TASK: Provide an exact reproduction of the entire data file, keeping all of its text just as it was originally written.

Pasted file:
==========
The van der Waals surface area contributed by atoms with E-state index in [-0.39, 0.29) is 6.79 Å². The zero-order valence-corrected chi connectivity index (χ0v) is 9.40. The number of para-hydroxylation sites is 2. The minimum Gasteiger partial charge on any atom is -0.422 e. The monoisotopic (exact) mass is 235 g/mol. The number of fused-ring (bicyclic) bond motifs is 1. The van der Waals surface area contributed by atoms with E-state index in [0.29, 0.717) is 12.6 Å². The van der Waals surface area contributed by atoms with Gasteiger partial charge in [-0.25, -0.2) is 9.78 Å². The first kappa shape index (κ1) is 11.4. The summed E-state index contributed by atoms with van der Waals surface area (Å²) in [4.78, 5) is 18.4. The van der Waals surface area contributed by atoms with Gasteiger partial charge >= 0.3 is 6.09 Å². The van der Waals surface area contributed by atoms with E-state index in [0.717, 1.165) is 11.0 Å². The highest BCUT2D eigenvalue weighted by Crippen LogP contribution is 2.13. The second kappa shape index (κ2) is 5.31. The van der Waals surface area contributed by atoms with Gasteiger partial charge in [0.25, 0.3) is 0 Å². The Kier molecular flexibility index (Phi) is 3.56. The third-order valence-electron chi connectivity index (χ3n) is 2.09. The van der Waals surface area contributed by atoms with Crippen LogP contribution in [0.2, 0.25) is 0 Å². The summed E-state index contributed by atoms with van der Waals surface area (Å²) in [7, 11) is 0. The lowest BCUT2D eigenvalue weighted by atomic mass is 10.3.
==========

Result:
The van der Waals surface area contributed by atoms with E-state index in [-0.39, 0.29) is 6.79 Å². The zero-order valence-corrected chi connectivity index (χ0v) is 9.40. The number of para-hydroxylation sites is 2. The minimum Gasteiger partial charge on any atom is -0.422 e. The monoisotopic (exact) mass is 235 g/mol. The number of fused-ring (bicyclic) bond motifs is 1. The van der Waals surface area contributed by atoms with E-state index in [0.29, 0.717) is 12.6 Å². The van der Waals surface area contributed by atoms with Gasteiger partial charge in [-0.25, -0.2) is 9.78 Å². The first kappa shape index (κ1) is 11.4. The summed E-state index contributed by atoms with van der Waals surface area (Å²) in [4.78, 5) is 18.4. The van der Waals surface area contributed by atoms with Gasteiger partial charge >= 0.3 is 6.09 Å². The van der Waals surface area contributed by atoms with E-state index in [0.717, 1.165) is 11.0 Å². The highest BCUT2D eigenvalue weighted by Crippen LogP contribution is 2.13. The second kappa shape index (κ2) is 5.31. The van der Waals surface area contributed by atoms with Gasteiger partial charge in [0.25, 0.3) is 0 Å². The Kier molecular flexibility index (Phi) is 3.56. The third-order valence-electron chi connectivity index (χ3n) is 2.09. The van der Waals surface area contributed by atoms with Crippen LogP contribution in [0.2, 0.25) is 0 Å². The summed E-state index contributed by atoms with van der Waals surface area (Å²) in [7, 11) is 0. The lowest BCUT2D eigenvalue weighted by atomic mass is 10.3.